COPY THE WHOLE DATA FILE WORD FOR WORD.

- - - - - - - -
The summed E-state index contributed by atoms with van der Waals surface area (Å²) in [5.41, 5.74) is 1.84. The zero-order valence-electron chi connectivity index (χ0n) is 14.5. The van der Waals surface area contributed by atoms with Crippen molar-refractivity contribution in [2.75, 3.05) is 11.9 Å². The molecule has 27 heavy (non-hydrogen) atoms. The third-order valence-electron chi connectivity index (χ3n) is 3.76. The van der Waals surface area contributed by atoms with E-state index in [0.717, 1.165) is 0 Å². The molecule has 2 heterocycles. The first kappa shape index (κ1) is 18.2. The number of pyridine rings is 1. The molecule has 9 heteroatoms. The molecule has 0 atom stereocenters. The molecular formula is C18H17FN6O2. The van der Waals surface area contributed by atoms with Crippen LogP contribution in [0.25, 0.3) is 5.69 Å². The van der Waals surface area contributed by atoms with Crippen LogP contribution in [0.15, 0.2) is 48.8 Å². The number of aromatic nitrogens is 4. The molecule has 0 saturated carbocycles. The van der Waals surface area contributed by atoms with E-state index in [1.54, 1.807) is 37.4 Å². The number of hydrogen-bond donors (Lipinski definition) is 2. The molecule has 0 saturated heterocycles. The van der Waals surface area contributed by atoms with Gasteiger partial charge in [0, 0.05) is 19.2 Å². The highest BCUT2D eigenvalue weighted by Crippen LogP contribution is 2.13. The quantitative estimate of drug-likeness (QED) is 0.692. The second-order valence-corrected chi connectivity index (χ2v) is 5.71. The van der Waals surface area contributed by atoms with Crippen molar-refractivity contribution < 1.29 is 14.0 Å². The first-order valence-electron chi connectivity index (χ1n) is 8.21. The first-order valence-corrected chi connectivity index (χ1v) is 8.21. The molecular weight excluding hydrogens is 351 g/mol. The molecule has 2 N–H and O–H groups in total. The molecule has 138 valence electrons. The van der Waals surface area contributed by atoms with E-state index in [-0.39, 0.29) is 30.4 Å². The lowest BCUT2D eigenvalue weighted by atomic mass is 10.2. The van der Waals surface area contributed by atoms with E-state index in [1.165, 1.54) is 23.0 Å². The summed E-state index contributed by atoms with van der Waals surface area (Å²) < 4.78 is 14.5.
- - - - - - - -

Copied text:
The summed E-state index contributed by atoms with van der Waals surface area (Å²) in [5.41, 5.74) is 1.84. The zero-order valence-electron chi connectivity index (χ0n) is 14.5. The van der Waals surface area contributed by atoms with Crippen molar-refractivity contribution in [2.75, 3.05) is 11.9 Å². The molecule has 27 heavy (non-hydrogen) atoms. The third-order valence-electron chi connectivity index (χ3n) is 3.76. The van der Waals surface area contributed by atoms with E-state index in [0.717, 1.165) is 0 Å². The molecule has 2 heterocycles. The first kappa shape index (κ1) is 18.2. The number of pyridine rings is 1. The molecule has 9 heteroatoms. The molecule has 0 atom stereocenters. The molecular formula is C18H17FN6O2. The van der Waals surface area contributed by atoms with Crippen LogP contribution in [0.25, 0.3) is 5.69 Å². The van der Waals surface area contributed by atoms with Crippen LogP contribution in [0.15, 0.2) is 48.8 Å². The number of aromatic nitrogens is 4. The molecule has 0 saturated carbocycles. The van der Waals surface area contributed by atoms with E-state index in [1.54, 1.807) is 37.4 Å². The number of hydrogen-bond donors (Lipinski definition) is 2. The molecule has 0 saturated heterocycles. The van der Waals surface area contributed by atoms with Gasteiger partial charge in [0, 0.05) is 19.2 Å². The highest BCUT2D eigenvalue weighted by Crippen LogP contribution is 2.13. The quantitative estimate of drug-likeness (QED) is 0.692. The second-order valence-corrected chi connectivity index (χ2v) is 5.71. The van der Waals surface area contributed by atoms with Crippen molar-refractivity contribution < 1.29 is 14.0 Å². The first-order valence-electron chi connectivity index (χ1n) is 8.21. The first-order valence-corrected chi connectivity index (χ1v) is 8.21. The molecular weight excluding hydrogens is 351 g/mol. The molecule has 2 N–H and O–H groups in total. The molecule has 138 valence electrons. The van der Waals surface area contributed by atoms with E-state index in [-0.39, 0.29) is 30.4 Å². The lowest BCUT2D eigenvalue weighted by atomic mass is 10.2. The van der Waals surface area contributed by atoms with E-state index in [1.165, 1.54) is 23.0 Å². The summed E-state index contributed by atoms with van der Waals surface area (Å²) < 4.78 is 14.5.